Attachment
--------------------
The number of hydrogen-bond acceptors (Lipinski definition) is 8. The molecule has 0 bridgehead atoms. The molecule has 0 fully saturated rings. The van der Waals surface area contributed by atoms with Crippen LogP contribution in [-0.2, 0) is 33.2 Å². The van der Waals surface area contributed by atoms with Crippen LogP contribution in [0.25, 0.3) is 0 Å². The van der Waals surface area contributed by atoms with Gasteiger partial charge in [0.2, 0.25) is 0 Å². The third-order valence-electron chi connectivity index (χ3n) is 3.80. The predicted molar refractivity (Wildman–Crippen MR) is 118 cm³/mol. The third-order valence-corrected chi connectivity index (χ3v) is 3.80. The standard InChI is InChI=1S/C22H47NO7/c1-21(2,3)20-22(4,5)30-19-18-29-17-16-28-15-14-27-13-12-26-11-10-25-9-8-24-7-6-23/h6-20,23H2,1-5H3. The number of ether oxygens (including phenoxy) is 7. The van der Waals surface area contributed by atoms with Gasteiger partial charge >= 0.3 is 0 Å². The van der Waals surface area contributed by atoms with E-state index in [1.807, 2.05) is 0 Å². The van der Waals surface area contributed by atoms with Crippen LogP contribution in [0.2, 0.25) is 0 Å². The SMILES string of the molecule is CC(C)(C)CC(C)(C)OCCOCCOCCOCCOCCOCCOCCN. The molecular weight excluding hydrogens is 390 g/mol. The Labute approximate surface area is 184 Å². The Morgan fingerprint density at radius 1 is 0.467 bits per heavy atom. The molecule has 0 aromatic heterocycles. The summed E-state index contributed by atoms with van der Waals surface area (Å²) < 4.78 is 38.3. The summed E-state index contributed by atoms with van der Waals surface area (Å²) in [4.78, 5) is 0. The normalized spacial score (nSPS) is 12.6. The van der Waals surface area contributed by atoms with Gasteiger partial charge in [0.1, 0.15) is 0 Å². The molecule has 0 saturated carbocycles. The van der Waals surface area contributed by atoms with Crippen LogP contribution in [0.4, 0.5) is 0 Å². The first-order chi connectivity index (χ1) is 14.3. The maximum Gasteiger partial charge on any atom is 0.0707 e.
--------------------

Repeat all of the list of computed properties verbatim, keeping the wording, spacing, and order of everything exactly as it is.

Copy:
The number of hydrogen-bond acceptors (Lipinski definition) is 8. The molecule has 0 bridgehead atoms. The molecule has 0 fully saturated rings. The van der Waals surface area contributed by atoms with Crippen LogP contribution in [-0.2, 0) is 33.2 Å². The van der Waals surface area contributed by atoms with Crippen LogP contribution in [0.25, 0.3) is 0 Å². The van der Waals surface area contributed by atoms with Gasteiger partial charge in [0.2, 0.25) is 0 Å². The third-order valence-electron chi connectivity index (χ3n) is 3.80. The predicted molar refractivity (Wildman–Crippen MR) is 118 cm³/mol. The third-order valence-corrected chi connectivity index (χ3v) is 3.80. The standard InChI is InChI=1S/C22H47NO7/c1-21(2,3)20-22(4,5)30-19-18-29-17-16-28-15-14-27-13-12-26-11-10-25-9-8-24-7-6-23/h6-20,23H2,1-5H3. The number of ether oxygens (including phenoxy) is 7. The van der Waals surface area contributed by atoms with Gasteiger partial charge >= 0.3 is 0 Å². The van der Waals surface area contributed by atoms with E-state index in [1.807, 2.05) is 0 Å². The van der Waals surface area contributed by atoms with Crippen LogP contribution in [0.2, 0.25) is 0 Å². The SMILES string of the molecule is CC(C)(C)CC(C)(C)OCCOCCOCCOCCOCCOCCOCCN. The molecular weight excluding hydrogens is 390 g/mol. The Labute approximate surface area is 184 Å². The Morgan fingerprint density at radius 1 is 0.467 bits per heavy atom. The molecule has 0 aromatic heterocycles. The summed E-state index contributed by atoms with van der Waals surface area (Å²) < 4.78 is 38.3. The summed E-state index contributed by atoms with van der Waals surface area (Å²) in [4.78, 5) is 0. The normalized spacial score (nSPS) is 12.6. The van der Waals surface area contributed by atoms with Gasteiger partial charge in [0.1, 0.15) is 0 Å². The molecule has 0 saturated carbocycles. The van der Waals surface area contributed by atoms with Crippen LogP contribution in [0.4, 0.5) is 0 Å². The first-order chi connectivity index (χ1) is 14.3. The maximum Gasteiger partial charge on any atom is 0.0707 e.